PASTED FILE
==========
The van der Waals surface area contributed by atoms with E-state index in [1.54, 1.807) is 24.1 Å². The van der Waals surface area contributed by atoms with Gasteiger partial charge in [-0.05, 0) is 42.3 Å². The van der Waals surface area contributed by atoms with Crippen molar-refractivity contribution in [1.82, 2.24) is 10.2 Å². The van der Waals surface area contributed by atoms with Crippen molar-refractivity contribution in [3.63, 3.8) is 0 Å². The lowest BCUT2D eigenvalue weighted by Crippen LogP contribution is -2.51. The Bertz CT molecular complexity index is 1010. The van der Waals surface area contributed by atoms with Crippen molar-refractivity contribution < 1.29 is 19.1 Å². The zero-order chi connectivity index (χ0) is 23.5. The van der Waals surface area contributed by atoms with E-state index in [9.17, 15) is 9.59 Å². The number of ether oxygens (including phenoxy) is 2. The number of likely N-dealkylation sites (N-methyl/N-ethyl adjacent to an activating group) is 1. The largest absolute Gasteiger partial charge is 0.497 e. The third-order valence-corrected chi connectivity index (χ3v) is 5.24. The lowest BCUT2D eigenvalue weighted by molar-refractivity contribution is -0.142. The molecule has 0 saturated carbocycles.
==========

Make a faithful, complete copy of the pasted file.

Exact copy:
The van der Waals surface area contributed by atoms with E-state index in [1.54, 1.807) is 24.1 Å². The van der Waals surface area contributed by atoms with Gasteiger partial charge in [-0.05, 0) is 42.3 Å². The van der Waals surface area contributed by atoms with Crippen molar-refractivity contribution in [1.82, 2.24) is 10.2 Å². The van der Waals surface area contributed by atoms with Crippen molar-refractivity contribution in [3.63, 3.8) is 0 Å². The lowest BCUT2D eigenvalue weighted by Crippen LogP contribution is -2.51. The Bertz CT molecular complexity index is 1010. The van der Waals surface area contributed by atoms with Crippen molar-refractivity contribution < 1.29 is 19.1 Å². The zero-order chi connectivity index (χ0) is 23.5. The van der Waals surface area contributed by atoms with E-state index in [9.17, 15) is 9.59 Å². The number of ether oxygens (including phenoxy) is 2. The number of likely N-dealkylation sites (N-methyl/N-ethyl adjacent to an activating group) is 1. The largest absolute Gasteiger partial charge is 0.497 e. The third-order valence-corrected chi connectivity index (χ3v) is 5.24. The lowest BCUT2D eigenvalue weighted by molar-refractivity contribution is -0.142. The molecule has 0 saturated carbocycles.